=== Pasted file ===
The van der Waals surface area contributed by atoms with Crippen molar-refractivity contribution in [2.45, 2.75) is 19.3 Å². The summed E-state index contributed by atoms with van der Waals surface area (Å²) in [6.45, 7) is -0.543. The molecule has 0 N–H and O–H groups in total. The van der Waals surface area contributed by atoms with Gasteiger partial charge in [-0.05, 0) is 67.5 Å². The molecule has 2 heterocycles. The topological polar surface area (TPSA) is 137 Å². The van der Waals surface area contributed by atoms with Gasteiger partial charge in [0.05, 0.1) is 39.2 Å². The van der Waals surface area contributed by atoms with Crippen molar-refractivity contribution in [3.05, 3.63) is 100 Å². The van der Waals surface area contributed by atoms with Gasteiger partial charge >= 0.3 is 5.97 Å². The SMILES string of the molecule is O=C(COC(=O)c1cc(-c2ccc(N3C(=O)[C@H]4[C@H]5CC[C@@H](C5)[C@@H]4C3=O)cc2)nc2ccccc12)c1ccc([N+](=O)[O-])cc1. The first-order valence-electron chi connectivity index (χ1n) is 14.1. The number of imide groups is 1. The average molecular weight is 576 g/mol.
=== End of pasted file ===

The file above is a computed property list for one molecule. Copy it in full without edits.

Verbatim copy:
The van der Waals surface area contributed by atoms with Crippen molar-refractivity contribution in [2.45, 2.75) is 19.3 Å². The summed E-state index contributed by atoms with van der Waals surface area (Å²) in [6.45, 7) is -0.543. The molecule has 0 N–H and O–H groups in total. The van der Waals surface area contributed by atoms with Gasteiger partial charge in [-0.05, 0) is 67.5 Å². The molecule has 2 heterocycles. The topological polar surface area (TPSA) is 137 Å². The van der Waals surface area contributed by atoms with Gasteiger partial charge in [0.05, 0.1) is 39.2 Å². The van der Waals surface area contributed by atoms with Crippen molar-refractivity contribution in [3.05, 3.63) is 100 Å². The van der Waals surface area contributed by atoms with Gasteiger partial charge >= 0.3 is 5.97 Å². The SMILES string of the molecule is O=C(COC(=O)c1cc(-c2ccc(N3C(=O)[C@H]4[C@H]5CC[C@@H](C5)[C@@H]4C3=O)cc2)nc2ccccc12)c1ccc([N+](=O)[O-])cc1. The first-order valence-electron chi connectivity index (χ1n) is 14.1. The number of imide groups is 1. The average molecular weight is 576 g/mol.